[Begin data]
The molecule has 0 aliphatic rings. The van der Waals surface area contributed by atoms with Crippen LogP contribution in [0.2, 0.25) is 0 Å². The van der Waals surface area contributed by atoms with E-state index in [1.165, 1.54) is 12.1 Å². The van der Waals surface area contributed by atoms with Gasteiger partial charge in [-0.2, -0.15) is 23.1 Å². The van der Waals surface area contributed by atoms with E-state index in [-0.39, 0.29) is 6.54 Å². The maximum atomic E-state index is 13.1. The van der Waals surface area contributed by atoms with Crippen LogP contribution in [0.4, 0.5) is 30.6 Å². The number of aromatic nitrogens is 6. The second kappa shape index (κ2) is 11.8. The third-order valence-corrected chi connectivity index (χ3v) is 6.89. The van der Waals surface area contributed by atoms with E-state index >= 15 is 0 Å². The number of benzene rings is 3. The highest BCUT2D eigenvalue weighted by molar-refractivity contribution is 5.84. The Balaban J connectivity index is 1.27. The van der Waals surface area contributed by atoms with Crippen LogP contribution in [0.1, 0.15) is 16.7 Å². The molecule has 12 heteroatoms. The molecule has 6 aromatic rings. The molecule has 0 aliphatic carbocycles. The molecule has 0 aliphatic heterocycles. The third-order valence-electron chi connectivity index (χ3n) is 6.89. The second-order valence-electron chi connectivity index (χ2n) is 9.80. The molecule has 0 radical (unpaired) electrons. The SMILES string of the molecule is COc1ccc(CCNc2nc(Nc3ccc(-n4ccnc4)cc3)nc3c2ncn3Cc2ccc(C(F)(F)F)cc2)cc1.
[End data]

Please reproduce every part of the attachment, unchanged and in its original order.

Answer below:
The molecule has 0 aliphatic rings. The van der Waals surface area contributed by atoms with Crippen LogP contribution in [0.2, 0.25) is 0 Å². The van der Waals surface area contributed by atoms with E-state index in [1.165, 1.54) is 12.1 Å². The van der Waals surface area contributed by atoms with Gasteiger partial charge in [-0.2, -0.15) is 23.1 Å². The van der Waals surface area contributed by atoms with E-state index in [-0.39, 0.29) is 6.54 Å². The maximum atomic E-state index is 13.1. The van der Waals surface area contributed by atoms with Crippen LogP contribution in [0.4, 0.5) is 30.6 Å². The number of aromatic nitrogens is 6. The second kappa shape index (κ2) is 11.8. The third-order valence-corrected chi connectivity index (χ3v) is 6.89. The van der Waals surface area contributed by atoms with E-state index >= 15 is 0 Å². The number of benzene rings is 3. The highest BCUT2D eigenvalue weighted by molar-refractivity contribution is 5.84. The Balaban J connectivity index is 1.27. The van der Waals surface area contributed by atoms with Crippen LogP contribution in [0.1, 0.15) is 16.7 Å². The molecule has 12 heteroatoms. The molecule has 6 aromatic rings. The molecule has 0 aliphatic carbocycles. The molecule has 0 aliphatic heterocycles. The third-order valence-electron chi connectivity index (χ3n) is 6.89. The second-order valence-electron chi connectivity index (χ2n) is 9.80. The molecule has 0 radical (unpaired) electrons. The SMILES string of the molecule is COc1ccc(CCNc2nc(Nc3ccc(-n4ccnc4)cc3)nc3c2ncn3Cc2ccc(C(F)(F)F)cc2)cc1.